Review Summary: A conservative melding of side projects that just manages to sustain anticipation for LP number seven.6 of 6 thought this review was well written
It’s the height of the holiday season and blink-182 has given their independent, self-produced gift to us in the five track EP Dogs Eating Dogs. This release acts as a stepping stone between Neighborhoods and their next full-length, which is currently in the works. While it certainly has its ear-turning moments and is an enjoyable listen, the songs feel slightly held back and there is no wow-inducing content that will demand future playbacks. By the end, however, you are still left wondering what more they are capable of and if they will capitalize on the energy and independence they say leaving Interscope/DGC has given them.
Opener “When I Was Young” contains some sentimental (yet somewhat reproachful) lyrics recollecting on childhood, but is certainly nothing we haven’t already heard. The vocal melody and syncopation almost exactly mirrors that of Angels & Airwaves’ “Dry Your Eyes” – and this isn’t the only moment Dogs Eating Dogs sees the influence of members’ side projects hurdling through the speakers. Aside from Tom singing the refrain, the title track could very well camouflage itself anywhere on +44’s studio effort and go unnoticed. The broody, spacey intro to “Disaster” creates an engaging atmosphere that is immediately reminiscent of Angels and Airwaves’ latest releases, however the build up crescendos to nothing exciting, and the elementary lyrics make it a forgettable track. “Boxing Day” is an instrumentally well-constructed piece restrained by basic lyrics. (“Sad how far you ran, I’ll search this land, up through the clouds then back here”) “Pretty Little Girl” is a synth-laden track written by DeLonge for his wife. It comes off optimistic and sincere, and is the second highlight of the EP behind the title track. While the Yelawolf feature is certainly not from left field (given his appearance on Barker’s solo album), I wouldn’t have enlisted him as a closer being that his verse creates no more of a final impact than DeLonge could have on his own.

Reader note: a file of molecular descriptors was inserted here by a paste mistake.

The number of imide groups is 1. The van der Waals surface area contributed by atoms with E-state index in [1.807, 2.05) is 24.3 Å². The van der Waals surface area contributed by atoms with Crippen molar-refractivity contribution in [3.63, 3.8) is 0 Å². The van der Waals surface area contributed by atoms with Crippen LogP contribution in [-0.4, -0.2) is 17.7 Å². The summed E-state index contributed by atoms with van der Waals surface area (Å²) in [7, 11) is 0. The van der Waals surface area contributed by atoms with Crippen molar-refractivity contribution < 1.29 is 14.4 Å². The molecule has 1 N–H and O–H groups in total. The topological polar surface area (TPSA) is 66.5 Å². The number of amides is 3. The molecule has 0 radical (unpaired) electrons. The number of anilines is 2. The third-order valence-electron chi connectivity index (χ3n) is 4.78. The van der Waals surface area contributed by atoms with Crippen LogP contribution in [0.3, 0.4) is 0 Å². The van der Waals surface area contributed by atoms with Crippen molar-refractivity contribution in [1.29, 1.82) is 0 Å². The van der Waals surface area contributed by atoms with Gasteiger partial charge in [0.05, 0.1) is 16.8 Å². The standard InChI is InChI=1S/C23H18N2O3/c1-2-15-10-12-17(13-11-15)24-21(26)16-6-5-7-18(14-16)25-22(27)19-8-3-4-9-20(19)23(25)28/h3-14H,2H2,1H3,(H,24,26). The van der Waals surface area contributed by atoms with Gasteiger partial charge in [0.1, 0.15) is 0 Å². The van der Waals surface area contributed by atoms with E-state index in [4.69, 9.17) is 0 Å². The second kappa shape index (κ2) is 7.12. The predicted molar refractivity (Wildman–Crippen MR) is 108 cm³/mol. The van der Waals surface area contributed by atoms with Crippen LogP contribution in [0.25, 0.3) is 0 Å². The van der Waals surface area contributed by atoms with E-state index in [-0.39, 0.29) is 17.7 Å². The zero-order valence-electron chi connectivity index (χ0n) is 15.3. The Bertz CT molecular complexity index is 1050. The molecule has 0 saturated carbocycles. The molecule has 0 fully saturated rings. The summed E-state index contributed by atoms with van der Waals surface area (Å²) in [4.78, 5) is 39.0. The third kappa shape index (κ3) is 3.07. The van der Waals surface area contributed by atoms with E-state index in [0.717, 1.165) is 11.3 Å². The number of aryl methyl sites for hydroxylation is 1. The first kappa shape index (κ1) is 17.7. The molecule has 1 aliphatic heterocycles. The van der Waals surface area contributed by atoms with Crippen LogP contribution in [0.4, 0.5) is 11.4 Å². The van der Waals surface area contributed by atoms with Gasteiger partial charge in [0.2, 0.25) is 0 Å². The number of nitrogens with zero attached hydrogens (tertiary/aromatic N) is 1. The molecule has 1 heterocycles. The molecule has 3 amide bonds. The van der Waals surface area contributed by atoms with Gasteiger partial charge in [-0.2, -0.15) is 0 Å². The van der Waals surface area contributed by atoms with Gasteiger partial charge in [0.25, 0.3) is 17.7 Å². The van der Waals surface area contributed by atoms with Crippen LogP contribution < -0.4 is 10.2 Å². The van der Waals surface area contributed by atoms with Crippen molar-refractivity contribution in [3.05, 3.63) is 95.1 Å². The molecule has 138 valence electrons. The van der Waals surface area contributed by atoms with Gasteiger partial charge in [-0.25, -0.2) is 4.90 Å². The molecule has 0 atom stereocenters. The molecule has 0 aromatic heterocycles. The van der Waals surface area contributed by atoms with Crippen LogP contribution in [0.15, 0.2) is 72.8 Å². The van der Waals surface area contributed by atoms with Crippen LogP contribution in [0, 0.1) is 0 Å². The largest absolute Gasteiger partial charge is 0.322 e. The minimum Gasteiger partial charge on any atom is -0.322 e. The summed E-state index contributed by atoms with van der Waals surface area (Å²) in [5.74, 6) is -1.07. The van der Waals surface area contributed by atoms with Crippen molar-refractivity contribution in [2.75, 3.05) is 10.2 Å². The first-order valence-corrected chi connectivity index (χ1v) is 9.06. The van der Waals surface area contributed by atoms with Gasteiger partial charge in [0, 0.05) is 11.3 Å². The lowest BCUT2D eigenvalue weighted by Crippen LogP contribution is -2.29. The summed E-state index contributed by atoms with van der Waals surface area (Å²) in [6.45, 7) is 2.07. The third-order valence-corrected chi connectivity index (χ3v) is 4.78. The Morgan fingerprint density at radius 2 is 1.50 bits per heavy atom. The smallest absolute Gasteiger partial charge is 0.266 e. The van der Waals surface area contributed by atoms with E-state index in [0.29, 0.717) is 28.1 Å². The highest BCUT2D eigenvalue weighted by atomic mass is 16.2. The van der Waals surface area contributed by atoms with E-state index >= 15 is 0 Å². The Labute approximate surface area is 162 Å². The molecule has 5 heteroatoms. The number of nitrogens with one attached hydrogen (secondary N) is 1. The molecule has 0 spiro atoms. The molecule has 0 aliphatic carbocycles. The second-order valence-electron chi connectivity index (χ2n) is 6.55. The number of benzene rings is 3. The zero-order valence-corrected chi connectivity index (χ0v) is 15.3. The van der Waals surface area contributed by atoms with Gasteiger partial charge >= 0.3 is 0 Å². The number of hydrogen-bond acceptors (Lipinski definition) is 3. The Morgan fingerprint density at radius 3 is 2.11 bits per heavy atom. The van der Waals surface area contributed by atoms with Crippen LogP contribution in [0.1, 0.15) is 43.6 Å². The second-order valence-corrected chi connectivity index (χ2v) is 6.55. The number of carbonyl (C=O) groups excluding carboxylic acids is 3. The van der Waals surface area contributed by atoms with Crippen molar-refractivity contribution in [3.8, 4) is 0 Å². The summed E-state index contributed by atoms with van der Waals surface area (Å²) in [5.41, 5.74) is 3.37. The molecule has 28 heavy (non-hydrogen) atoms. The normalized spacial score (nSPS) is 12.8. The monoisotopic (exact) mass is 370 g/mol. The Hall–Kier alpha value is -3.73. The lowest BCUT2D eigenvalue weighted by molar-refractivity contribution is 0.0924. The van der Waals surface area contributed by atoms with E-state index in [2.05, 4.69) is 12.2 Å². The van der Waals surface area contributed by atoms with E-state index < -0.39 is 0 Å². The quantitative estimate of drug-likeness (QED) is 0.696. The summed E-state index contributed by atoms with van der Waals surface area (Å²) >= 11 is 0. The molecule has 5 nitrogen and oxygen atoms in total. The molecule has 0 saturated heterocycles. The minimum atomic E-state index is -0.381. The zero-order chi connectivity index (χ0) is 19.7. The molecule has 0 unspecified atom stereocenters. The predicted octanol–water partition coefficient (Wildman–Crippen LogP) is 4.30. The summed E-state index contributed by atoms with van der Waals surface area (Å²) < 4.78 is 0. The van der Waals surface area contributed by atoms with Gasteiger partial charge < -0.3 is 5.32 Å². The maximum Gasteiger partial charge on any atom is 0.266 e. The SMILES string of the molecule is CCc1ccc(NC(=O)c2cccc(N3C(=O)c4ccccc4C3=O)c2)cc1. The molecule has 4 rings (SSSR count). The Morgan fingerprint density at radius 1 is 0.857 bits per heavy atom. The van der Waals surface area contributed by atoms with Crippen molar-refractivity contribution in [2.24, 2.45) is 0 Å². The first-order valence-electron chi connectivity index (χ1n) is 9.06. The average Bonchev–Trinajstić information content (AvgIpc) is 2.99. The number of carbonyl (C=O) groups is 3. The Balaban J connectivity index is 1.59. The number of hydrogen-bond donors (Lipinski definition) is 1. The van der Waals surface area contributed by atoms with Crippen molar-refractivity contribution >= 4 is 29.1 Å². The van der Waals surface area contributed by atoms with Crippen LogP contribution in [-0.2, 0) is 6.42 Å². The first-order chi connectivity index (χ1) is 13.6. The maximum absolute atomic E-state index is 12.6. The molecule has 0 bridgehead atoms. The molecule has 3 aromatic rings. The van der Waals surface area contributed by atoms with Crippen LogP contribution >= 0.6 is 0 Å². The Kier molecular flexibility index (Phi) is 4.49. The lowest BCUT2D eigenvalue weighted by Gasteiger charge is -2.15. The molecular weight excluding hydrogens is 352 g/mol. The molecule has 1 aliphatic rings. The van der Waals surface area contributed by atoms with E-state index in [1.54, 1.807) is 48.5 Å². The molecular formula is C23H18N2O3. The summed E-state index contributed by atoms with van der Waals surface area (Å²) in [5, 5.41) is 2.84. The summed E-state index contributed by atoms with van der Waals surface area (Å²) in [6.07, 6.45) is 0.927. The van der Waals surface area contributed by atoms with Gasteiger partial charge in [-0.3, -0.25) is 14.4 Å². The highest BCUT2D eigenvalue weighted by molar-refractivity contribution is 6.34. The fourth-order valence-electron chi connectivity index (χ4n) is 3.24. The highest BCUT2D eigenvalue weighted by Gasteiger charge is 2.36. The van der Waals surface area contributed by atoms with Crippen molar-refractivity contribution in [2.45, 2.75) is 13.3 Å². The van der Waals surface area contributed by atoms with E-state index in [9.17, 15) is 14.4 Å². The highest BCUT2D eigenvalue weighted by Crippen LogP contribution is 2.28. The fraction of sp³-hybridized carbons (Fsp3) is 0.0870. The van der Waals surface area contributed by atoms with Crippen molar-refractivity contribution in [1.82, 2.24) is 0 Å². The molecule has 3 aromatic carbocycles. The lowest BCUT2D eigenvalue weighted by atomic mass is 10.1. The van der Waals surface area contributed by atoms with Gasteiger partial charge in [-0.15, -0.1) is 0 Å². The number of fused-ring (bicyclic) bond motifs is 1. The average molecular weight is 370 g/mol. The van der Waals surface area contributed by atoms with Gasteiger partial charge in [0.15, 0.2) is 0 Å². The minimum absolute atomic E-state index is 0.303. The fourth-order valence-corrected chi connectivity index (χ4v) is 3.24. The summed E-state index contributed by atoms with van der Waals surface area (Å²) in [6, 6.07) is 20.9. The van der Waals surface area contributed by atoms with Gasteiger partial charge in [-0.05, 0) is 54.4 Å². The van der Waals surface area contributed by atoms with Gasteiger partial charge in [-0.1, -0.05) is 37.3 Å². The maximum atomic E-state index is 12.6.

Unfortunately, the majority of the release comes off as reserved and vapid minding the band's past greatness, but the standout sections show that the trio still has the potential to create something substantial. Hoppus’ frantic vocal delivery paired with Barker’s percussive demonstration on “Dogs Eating Dogs” and DeLonge’s performance on “Pretty Little Girl” are sparks of vigor, but the release overall does not contain any home run swings. For this, we just may have to hold on a little while longer for the upcoming full length. So as you unwrap Mark, Tom, and Travis’ gift, know that it certainly isn't the comeback many hoped for, but don’t go reaching for the receipt just quite yet.